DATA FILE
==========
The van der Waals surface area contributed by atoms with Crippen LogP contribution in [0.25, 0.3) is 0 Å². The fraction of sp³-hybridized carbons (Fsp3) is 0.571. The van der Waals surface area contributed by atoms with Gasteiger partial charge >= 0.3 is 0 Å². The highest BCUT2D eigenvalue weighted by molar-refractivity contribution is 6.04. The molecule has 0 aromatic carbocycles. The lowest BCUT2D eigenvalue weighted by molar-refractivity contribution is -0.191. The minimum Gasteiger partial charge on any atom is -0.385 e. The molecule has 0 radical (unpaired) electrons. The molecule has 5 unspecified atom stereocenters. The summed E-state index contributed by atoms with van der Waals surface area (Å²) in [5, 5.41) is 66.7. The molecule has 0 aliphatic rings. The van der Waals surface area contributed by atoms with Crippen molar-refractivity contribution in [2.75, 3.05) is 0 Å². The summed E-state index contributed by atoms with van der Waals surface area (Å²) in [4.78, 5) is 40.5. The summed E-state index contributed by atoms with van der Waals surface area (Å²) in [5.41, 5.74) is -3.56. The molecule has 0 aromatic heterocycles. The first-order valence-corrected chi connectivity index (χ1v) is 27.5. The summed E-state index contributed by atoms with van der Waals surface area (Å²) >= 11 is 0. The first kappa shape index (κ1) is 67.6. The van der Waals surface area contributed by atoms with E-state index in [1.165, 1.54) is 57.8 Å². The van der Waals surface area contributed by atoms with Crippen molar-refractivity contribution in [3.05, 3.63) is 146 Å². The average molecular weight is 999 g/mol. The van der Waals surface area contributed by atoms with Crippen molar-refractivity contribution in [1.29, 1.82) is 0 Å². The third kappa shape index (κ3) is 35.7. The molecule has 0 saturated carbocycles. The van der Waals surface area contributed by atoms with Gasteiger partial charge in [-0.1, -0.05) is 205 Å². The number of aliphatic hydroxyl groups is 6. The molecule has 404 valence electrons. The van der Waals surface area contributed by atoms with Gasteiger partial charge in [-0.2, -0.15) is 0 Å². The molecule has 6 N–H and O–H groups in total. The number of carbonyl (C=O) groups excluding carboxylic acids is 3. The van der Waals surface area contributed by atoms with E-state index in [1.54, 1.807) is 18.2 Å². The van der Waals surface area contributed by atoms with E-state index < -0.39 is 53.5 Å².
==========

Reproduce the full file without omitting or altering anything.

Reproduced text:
The van der Waals surface area contributed by atoms with Crippen LogP contribution in [0.25, 0.3) is 0 Å². The fraction of sp³-hybridized carbons (Fsp3) is 0.571. The van der Waals surface area contributed by atoms with Gasteiger partial charge >= 0.3 is 0 Å². The highest BCUT2D eigenvalue weighted by molar-refractivity contribution is 6.04. The molecule has 0 aromatic carbocycles. The lowest BCUT2D eigenvalue weighted by molar-refractivity contribution is -0.191. The minimum Gasteiger partial charge on any atom is -0.385 e. The molecule has 0 radical (unpaired) electrons. The molecule has 5 unspecified atom stereocenters. The summed E-state index contributed by atoms with van der Waals surface area (Å²) in [5, 5.41) is 66.7. The molecule has 0 aliphatic rings. The van der Waals surface area contributed by atoms with Crippen molar-refractivity contribution in [2.75, 3.05) is 0 Å². The summed E-state index contributed by atoms with van der Waals surface area (Å²) in [4.78, 5) is 40.5. The summed E-state index contributed by atoms with van der Waals surface area (Å²) in [5.41, 5.74) is -3.56. The molecule has 0 aromatic heterocycles. The first-order valence-corrected chi connectivity index (χ1v) is 27.5. The summed E-state index contributed by atoms with van der Waals surface area (Å²) >= 11 is 0. The first kappa shape index (κ1) is 67.6. The van der Waals surface area contributed by atoms with E-state index in [1.165, 1.54) is 57.8 Å². The van der Waals surface area contributed by atoms with Crippen molar-refractivity contribution in [3.05, 3.63) is 146 Å². The average molecular weight is 999 g/mol. The van der Waals surface area contributed by atoms with Crippen molar-refractivity contribution in [1.29, 1.82) is 0 Å². The third kappa shape index (κ3) is 35.7. The molecule has 0 saturated carbocycles. The van der Waals surface area contributed by atoms with Gasteiger partial charge in [-0.1, -0.05) is 205 Å². The number of aliphatic hydroxyl groups is 6. The molecule has 404 valence electrons. The van der Waals surface area contributed by atoms with Gasteiger partial charge in [-0.2, -0.15) is 0 Å². The molecule has 6 N–H and O–H groups in total. The number of carbonyl (C=O) groups excluding carboxylic acids is 3. The van der Waals surface area contributed by atoms with E-state index in [1.54, 1.807) is 18.2 Å². The van der Waals surface area contributed by atoms with E-state index < -0.39 is 53.5 Å².